You have a unique opportunity to change minds when you make a presentation. Unfortunately, it's an opportunity that is frequently wasted. Presentations are often a waste of effort for the presenter and a waste of time for the audience. Before subjecting your audience to a slow death by PowerPoint, consider the best way to engage them.
Start by asking yourself if you even need to make a presentation. Seth Godin notes that the best presentation is no presentation at all. If you can get by with a memo, send a memo. Alternatively, meet one on one, look the other person in the eye and make your case.
If you decide that a presentation is the best approach, make it interactive. You don't like to be talked at and neither does your audience. Frame the dialog by defining the questions that need to be discussed. Then let people ask questions. If this is not practical, pose rhetorical questions instead. Answer questions by telling stories and by providing relevant examples.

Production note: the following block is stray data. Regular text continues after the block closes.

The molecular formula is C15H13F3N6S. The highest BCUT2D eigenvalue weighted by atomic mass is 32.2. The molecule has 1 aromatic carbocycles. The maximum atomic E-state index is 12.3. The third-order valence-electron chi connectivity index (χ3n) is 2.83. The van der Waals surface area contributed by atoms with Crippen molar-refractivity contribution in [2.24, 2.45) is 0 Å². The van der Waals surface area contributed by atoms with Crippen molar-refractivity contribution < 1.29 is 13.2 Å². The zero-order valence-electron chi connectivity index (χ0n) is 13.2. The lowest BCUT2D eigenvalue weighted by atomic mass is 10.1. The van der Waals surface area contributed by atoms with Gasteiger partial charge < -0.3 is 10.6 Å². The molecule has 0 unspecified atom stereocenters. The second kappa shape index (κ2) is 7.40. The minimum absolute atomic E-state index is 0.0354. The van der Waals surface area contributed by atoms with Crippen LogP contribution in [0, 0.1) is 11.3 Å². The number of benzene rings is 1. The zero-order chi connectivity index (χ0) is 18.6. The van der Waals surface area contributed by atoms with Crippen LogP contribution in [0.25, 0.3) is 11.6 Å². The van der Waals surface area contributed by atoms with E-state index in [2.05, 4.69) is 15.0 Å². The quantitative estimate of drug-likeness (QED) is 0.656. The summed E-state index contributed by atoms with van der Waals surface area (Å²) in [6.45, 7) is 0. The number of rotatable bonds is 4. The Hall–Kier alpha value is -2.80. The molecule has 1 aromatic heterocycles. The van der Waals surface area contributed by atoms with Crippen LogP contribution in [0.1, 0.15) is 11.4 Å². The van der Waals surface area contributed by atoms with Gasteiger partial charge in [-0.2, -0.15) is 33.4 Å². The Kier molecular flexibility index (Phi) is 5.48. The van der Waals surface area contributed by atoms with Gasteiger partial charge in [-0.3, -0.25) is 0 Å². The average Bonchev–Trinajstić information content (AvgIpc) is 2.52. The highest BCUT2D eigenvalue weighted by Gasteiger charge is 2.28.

If you must use slides, keep them simple. One slide, one point. No bullets, just pictures. For great examples of this technique see Steve Jobs keynote presentations or this presentation by Stanford professor Larry Lessig.
When you present, speak from your heart not a script. Don't worry about trying to get the words exactly right. People remember scenarios not words. Your audience are more likely to be influenced by your passion and authenticity than by any particular choice of words. And finally, look at your audience when you speak, don't read from your slides. Your audience is quite capable of reading them. If you need to read from your slides, you are either unsure what your point is, or your slides are unclear.
Simply presenting one fact after another - slide after boring slide - is unlikely to change anyone's mind. We use metaphors to make sense of the world and most of our thinking is organized as stories. If you want to change minds, make an emotional appeal to your audience by telling compelling stories and by engaging them in a conversation.